Havering's Naylor calls time on 50-year coaching career
- Credit: Havering AC
Havering AC middle distance coach Dave Naylor has decided to hang up his whistle and stopwatch after over 50 years of top-level coaching.
After joining Hornchurch Harriers as a young athlete in 1956, Naylor's successes included winning the Essex Youth Cross-Country Championship in 1960 before he enlisted in the Army as a Royal Engineer the following year.
He became a qualified PE instructor and trained the Corps to their first regimental championship for many years but his career was cut short in 1968 when an accident in Germany left him paralysed in all four limbs, leading to his medical discharge from the Army, aged 23.
His determination saw him recover sufficiently enough to return to Hornchurch Stadium and in 1969 he began coaching with the recently formed Havering Athletic Club.
Starting with just one athlete, his sister Trish, he soon formed a successful coaching group and his achievements saw him crowned Havering Sports Personality of the Year in 1970. Dave supplemented his coaching expertise by attending elite training camps and also drew on his army PE knowledge of circuit training and mobility exercise to the benefit of his group.
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His first international success came in 1973 when Lesley Kiernan (now Foley) won 800m silver for Great Britain in the European Junior Championships. Dave went on to coach a regular stream of numerous others to national medals at the English Schools and other championships, earning international vests at junior and senior level, the most recent being Faye Fullerton and Lauren Deadman.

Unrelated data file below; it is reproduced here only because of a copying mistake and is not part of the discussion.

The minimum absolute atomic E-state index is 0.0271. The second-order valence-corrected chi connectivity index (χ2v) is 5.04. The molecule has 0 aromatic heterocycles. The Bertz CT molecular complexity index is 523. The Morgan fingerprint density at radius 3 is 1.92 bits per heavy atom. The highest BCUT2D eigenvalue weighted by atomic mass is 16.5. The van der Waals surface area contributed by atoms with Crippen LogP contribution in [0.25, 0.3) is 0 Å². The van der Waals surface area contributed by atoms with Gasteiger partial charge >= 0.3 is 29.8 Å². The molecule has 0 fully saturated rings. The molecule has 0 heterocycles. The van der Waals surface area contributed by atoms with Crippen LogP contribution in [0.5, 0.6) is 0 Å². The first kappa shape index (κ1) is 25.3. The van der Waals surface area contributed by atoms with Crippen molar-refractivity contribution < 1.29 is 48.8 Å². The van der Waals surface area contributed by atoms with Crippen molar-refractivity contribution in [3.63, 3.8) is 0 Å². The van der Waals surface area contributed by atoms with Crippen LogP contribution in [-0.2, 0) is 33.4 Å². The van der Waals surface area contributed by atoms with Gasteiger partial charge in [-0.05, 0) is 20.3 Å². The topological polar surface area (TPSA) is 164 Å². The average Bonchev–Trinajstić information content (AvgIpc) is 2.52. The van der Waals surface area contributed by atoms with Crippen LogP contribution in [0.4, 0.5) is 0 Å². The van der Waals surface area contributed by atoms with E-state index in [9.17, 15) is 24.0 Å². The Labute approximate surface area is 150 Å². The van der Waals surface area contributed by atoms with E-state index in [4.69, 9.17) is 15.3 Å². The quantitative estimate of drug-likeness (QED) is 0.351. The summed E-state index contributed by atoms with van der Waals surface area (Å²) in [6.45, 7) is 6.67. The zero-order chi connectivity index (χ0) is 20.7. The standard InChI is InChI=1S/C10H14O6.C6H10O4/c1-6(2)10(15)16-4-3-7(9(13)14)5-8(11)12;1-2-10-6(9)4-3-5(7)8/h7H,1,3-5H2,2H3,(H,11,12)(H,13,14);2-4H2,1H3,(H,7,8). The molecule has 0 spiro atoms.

At local level the athletes he has coached have achieved success, winning too many individual and team medals to count at county and regional levels. They have formed the backbone of the strong Havering borough teams in the London Mini Marathon, with multiple winners of this annual event since it began over 30 years ago.
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All this has been achieved despite the disabilities caused by his major injury, which unfortunately have limited his visits to the track and competitions and have progressively affected his health in recent years.
His younger sister Sue Deane, herself a coach and committee member at Havering AC, said: “Dave has inspired so many athletes and coaches. I am there at the club because of Dave and our family have admired his strength and courage throughout the years.
"He always had a calm encouraging manner but with a kind of magic which is hard to describe and which gets the best out of his athletes. He has done this so selflessly despite his health constraints which he has managed so well over the years.”
Sue presented Dave with a gift on behalf of the club committee to mark his well-earned retirement and he will now be able to call on the assistance of a state-of-the-art “Alexa” in addition to his valuable support from wife Eileen, who continues to coach at the club.